Gulf Drilling Safety: Unexploded Bombs

Tuesday, October 2, 2012 @ 05:10 PM gHale


Drilling in the Gulf of Mexico is hard enough, but it is now that much harder with the realization there are millions of pounds of unexploded bombs dumped in the waters by the United States government after World War II, said Texas oceanographers.

The U.S., along with other governments, dumped munitions and chemical weapons in oceans from 1946 until the practice ended up banned in the 1970s by U.S. law and international treaty, said William Bryant, a Texas A&M University professor of oceanography. As technological advances allow oil companies to push deeper into the waters of the Gulf of Mexico, these forgotten hazards pose a threat as the industry picks up the pace of drilling.

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There is unexploded ordnance in the offshore zone known as Mississippi Canyon where BP drilled the Macondo well. As most know, that is the well BP was drilling when there was a blowout in 2010 that lead to the largest oil spill in U.S. history. There is no connection in this case to any unexploded ordinance having anything to do with the blowout.

In other parts of the Canyon, the Bureau of Ocean Energy Management (BOEM) is going to auction 38 million acres of oil and gas leases in the central gulf in March.

The U.S. government designated disposal areas for unexploded ordnance, known as UXO, off the Atlantic and Pacific coasts, as well as in the Gulf of Mexico. But nearly 70 years after creating the areas, no one knows exactly how much ended up dumped, or where the weapons are, or whether they present a danger to humans or marine life.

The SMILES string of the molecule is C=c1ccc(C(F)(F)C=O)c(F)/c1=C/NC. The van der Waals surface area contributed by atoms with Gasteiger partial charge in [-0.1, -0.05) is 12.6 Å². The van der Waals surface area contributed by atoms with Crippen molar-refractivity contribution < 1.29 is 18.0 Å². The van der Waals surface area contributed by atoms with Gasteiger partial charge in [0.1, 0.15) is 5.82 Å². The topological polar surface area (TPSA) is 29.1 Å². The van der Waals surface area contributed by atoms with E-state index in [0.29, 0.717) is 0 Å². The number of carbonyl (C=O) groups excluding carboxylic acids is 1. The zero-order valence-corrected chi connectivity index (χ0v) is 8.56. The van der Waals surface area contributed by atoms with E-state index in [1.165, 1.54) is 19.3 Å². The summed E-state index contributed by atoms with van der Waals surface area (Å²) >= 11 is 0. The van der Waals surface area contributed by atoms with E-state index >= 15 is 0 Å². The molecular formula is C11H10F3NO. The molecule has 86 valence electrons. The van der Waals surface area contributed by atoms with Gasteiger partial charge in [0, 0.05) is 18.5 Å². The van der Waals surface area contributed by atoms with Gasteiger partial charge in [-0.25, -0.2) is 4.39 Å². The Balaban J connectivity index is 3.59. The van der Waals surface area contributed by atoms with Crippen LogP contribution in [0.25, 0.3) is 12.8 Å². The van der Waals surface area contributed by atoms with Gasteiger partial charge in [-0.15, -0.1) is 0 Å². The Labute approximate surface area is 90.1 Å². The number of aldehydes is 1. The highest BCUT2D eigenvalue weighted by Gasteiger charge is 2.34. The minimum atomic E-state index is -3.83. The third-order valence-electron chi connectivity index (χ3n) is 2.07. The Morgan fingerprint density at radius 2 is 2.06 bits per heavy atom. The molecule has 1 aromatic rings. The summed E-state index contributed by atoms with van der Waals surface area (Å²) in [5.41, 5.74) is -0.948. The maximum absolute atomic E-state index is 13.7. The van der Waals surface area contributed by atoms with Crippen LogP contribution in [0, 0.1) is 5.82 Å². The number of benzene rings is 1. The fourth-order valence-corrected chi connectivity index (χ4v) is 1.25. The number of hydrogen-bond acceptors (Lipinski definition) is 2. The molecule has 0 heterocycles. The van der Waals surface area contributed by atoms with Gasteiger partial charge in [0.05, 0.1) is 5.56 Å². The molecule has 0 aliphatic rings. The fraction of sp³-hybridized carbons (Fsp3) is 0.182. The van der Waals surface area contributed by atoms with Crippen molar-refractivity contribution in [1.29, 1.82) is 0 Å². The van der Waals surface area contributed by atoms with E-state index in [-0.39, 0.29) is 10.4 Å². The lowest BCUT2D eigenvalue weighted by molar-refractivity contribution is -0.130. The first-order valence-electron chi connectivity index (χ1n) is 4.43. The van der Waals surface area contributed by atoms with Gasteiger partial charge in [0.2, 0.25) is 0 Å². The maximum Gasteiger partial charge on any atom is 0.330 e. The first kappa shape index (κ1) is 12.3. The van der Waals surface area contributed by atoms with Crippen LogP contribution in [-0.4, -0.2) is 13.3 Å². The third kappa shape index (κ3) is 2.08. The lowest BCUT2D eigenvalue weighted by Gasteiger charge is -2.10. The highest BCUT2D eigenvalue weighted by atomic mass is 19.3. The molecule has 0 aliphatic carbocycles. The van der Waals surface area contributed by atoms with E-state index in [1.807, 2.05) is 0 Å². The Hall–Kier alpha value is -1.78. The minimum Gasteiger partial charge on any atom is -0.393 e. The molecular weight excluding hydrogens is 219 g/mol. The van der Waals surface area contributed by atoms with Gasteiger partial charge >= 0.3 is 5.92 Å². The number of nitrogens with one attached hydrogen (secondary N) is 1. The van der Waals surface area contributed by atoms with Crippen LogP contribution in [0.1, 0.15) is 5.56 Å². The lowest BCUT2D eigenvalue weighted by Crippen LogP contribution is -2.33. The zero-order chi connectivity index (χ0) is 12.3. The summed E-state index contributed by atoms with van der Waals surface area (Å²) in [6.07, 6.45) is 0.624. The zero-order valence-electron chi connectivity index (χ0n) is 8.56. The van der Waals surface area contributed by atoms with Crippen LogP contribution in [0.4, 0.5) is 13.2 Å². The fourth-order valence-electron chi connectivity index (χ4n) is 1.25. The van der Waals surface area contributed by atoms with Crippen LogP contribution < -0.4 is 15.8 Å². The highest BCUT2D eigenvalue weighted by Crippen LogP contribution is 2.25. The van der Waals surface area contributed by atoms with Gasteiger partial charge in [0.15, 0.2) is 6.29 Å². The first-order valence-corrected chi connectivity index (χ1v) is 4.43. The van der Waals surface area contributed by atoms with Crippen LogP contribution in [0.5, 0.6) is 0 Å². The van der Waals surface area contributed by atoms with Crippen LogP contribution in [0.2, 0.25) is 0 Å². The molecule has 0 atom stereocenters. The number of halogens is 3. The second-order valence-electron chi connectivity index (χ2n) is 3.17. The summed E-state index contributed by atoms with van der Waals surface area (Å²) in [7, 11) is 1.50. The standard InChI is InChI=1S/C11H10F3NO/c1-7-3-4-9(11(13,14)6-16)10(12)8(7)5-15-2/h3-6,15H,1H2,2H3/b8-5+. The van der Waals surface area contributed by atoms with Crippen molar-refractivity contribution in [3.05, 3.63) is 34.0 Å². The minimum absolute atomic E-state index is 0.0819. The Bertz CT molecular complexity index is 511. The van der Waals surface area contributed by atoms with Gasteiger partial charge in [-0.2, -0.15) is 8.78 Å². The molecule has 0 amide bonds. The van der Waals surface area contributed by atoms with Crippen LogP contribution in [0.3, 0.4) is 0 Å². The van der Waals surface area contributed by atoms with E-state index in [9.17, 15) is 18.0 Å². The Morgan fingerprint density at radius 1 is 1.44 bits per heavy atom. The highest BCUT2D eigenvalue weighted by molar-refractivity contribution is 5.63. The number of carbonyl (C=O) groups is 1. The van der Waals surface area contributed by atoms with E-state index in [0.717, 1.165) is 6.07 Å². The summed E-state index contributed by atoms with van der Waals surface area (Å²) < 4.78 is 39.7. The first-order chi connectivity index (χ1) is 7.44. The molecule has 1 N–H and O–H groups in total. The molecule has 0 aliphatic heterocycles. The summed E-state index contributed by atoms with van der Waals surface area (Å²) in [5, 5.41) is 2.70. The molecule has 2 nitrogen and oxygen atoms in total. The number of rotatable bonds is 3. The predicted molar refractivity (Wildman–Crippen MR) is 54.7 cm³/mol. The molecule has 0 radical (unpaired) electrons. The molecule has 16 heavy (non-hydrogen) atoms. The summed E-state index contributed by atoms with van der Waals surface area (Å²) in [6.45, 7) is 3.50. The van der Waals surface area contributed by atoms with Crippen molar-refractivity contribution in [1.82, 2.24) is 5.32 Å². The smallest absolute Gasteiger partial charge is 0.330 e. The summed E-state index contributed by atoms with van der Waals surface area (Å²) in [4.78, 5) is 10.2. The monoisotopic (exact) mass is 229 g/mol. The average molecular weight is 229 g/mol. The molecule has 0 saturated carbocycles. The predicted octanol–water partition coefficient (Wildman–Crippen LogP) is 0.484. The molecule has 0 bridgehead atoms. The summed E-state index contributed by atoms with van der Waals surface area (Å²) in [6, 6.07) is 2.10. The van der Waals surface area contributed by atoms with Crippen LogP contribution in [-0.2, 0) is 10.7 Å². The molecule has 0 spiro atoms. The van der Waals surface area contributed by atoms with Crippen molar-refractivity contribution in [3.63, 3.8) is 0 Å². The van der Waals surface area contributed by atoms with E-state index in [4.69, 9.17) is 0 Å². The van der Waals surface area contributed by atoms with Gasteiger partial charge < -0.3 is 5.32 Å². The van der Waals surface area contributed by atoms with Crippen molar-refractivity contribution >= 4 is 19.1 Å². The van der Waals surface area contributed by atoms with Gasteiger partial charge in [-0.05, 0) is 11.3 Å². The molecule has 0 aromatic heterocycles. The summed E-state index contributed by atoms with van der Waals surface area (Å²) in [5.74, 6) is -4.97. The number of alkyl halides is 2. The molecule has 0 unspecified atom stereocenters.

“These bombs are a threat today and no one knows how to deal with the situation,” said Bryant. “If chemical agents are leaking from some of them, that’s a real problem. If many of them are still capable of exploding, that’s another big problem.” There are disposal zones designated from Florida to Texas, Bryant said.

While the practice of dumping bombs and chemical weapons, including mustard and nerve gas, in the ocean ended 40 years ago some effects are just beginning to be seen, said Terrance Long, founder of the underwater munitions conference. “You can find munitions in basically every ocean around the world, every major sea, lake and river. They are a threat to human health and the environment.”

Last year, BP shut its key Forties crude pipeline in the North Sea for five days while it removed a 13-foot (4-metre) unexploded German mine found resting cozily next to the pipeline that transports up to 40 percent of the UK’s oil production.

BP discovered the mine during a routine pipeline inspection, then spent several months devising a plan to lift the bomb and move it far enough from the pipeline to safely detonate it.

In the Gulf of Mexico, which accounts for 23 percent of U.S. oil production and 7 percent of domestic natural gas output, companies know about the hazards, but generally ignore them.

In 2001, BP and Shell found the wreckage of the U-166, a German World War II submarine, 45 miles from the mouth of the Mississippi River during an underwater survey for a pipeline needed to transport natural gas to shore.

Bryant said he and colleague Neil Slowey have documented discarded bombs and leaking barrels over the past 20 years while conducting research for energy companies in the Gulf of Mexico.

Sonar data from a routine seabed survey performed by C&C Technologies identified munitions in about 3,000 feet of water near a proposed project, according to a paper presented at the 2007 Offshore Technology Conference.

After determining the bombs presented a low-to-moderate risk, the project continued as planned.

The oil and gas industry needs to do more address the problem, Long said. “It makes more sense to start dealing with the munitions from a risk-mitigation standpoint to be able to conduct operations in those areas rather than trying to avoid that they are there.”



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